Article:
November 2022 - Week 4 Edition
A Bonanza Month for Gold and Silver
Many prices are coming down, gold included. but gold has only fallen because the U.S. dollar has recovered a bit (+1.5%) from November 16 to November 21. Gold has fallen about the same amount (down $25), in the same five days, and crude oil prices fell below $80 for only the second time this year.
Besides lower gasoline prices and lower food prices in the last month, one more thing to be thankful for going into the Thanksgiving break is that November has been a great month for the precious metals so far. On Thursday, November 3 (in London), gold closed at $1628.75 and silver at $18.92. In less than three weeks, gold is up $111 (+6.8%) to $1,740, and silver is up $1.96 (+10.4%) to $20.88, a bonanza month.
The History Surrounding Thanksgiving Day & Sarah Hale May be Different than You Think
As we celebrate Thanksgiving with our friends and family this week, I wanted to share a couple of stories of how the traditional holiday began more from fable than fact as Pilgrims didn’t wear big hats and clunky shoes.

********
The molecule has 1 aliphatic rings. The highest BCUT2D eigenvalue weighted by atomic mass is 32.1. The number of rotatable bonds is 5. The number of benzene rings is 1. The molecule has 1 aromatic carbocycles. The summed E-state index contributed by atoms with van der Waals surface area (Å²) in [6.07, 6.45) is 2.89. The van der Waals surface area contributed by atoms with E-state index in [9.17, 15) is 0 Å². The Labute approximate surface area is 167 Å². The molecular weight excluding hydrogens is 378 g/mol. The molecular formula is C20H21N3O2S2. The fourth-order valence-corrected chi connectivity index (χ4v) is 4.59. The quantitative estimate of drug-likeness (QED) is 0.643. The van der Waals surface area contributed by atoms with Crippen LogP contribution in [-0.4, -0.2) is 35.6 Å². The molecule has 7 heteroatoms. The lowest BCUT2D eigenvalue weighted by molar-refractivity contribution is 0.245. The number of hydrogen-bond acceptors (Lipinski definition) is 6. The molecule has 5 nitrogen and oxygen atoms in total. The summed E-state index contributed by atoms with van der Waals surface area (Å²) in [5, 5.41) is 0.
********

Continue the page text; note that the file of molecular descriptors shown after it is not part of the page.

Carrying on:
Still, it was Myles Standish who invited the Indian leader, at the time, to a feast in October 1621 that would later become known as Thanksgiving. Luckily, for the Pilgrims, the Indians brought most of the food because the colonists weren’t exactly the best at farming the new land of America and they tended to drink a lot of beer, so they stayed relatively intoxicated most days. Their ongoing relationship with the Indians was a tenuous one fraught with violence but in that first feast, both sides came together in peace.
The next major push in Thanksgiving lore came from a highly-determined young woman named Sarah Josepha Hale, who at the age of 18 years old, started her own private school for teaching children – something women did not do in the early 1800s. When her husband died, leaving her with five children at the age of 34, she opened another business and went back to writing – something that her late-husband had encouraged before his death and led to many of her short stories being published in local newspapers.
Hale used the money from her writing to care for herself and her children and she published a book of poetry that included the children’s nursery rhyme, “Mary Had A Little Lamb.” Her writing brought her much fame and she became the first female editor of Ladies’ Magazine. During her tenure, she would constantly write to local, state and national leaders including presidents asking that a day – the final Thursday in November – be established as a holiday to, “offer to God our tribute of joy and gratitude for the blessings of the year.”